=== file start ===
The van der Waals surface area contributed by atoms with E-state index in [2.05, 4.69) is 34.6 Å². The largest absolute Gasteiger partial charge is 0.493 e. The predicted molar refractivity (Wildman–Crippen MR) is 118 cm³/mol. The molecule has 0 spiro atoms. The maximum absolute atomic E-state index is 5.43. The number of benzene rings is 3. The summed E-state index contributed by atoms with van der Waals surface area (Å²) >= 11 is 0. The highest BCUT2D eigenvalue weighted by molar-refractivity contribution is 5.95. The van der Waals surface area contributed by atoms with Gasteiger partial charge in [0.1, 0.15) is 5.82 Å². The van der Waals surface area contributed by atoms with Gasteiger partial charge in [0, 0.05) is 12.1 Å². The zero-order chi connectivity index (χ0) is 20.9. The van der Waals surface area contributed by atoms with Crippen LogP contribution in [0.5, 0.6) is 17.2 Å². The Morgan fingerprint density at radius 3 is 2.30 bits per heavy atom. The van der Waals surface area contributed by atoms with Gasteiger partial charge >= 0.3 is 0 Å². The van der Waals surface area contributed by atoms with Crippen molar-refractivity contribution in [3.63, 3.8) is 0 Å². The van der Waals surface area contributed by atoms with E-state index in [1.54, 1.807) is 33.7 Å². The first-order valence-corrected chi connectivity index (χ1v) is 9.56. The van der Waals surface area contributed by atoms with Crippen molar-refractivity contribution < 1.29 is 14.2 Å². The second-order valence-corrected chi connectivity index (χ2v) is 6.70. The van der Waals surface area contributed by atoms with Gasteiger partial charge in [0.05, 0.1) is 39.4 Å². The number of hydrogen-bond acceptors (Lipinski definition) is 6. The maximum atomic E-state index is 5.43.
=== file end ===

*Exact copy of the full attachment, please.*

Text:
The van der Waals surface area contributed by atoms with E-state index in [2.05, 4.69) is 34.6 Å². The largest absolute Gasteiger partial charge is 0.493 e. The predicted molar refractivity (Wildman–Crippen MR) is 118 cm³/mol. The molecule has 0 spiro atoms. The maximum absolute atomic E-state index is 5.43. The number of benzene rings is 3. The summed E-state index contributed by atoms with van der Waals surface area (Å²) >= 11 is 0. The highest BCUT2D eigenvalue weighted by molar-refractivity contribution is 5.95. The van der Waals surface area contributed by atoms with Gasteiger partial charge in [0.1, 0.15) is 5.82 Å². The van der Waals surface area contributed by atoms with Gasteiger partial charge in [0, 0.05) is 12.1 Å². The zero-order chi connectivity index (χ0) is 20.9. The van der Waals surface area contributed by atoms with Crippen LogP contribution in [0.5, 0.6) is 17.2 Å². The Morgan fingerprint density at radius 3 is 2.30 bits per heavy atom. The van der Waals surface area contributed by atoms with Gasteiger partial charge >= 0.3 is 0 Å². The van der Waals surface area contributed by atoms with Crippen molar-refractivity contribution in [3.63, 3.8) is 0 Å². The van der Waals surface area contributed by atoms with E-state index in [1.54, 1.807) is 33.7 Å². The first-order valence-corrected chi connectivity index (χ1v) is 9.56. The van der Waals surface area contributed by atoms with Crippen molar-refractivity contribution < 1.29 is 14.2 Å². The second-order valence-corrected chi connectivity index (χ2v) is 6.70. The van der Waals surface area contributed by atoms with Gasteiger partial charge in [0.05, 0.1) is 39.4 Å². The number of hydrogen-bond acceptors (Lipinski definition) is 6. The maximum atomic E-state index is 5.43.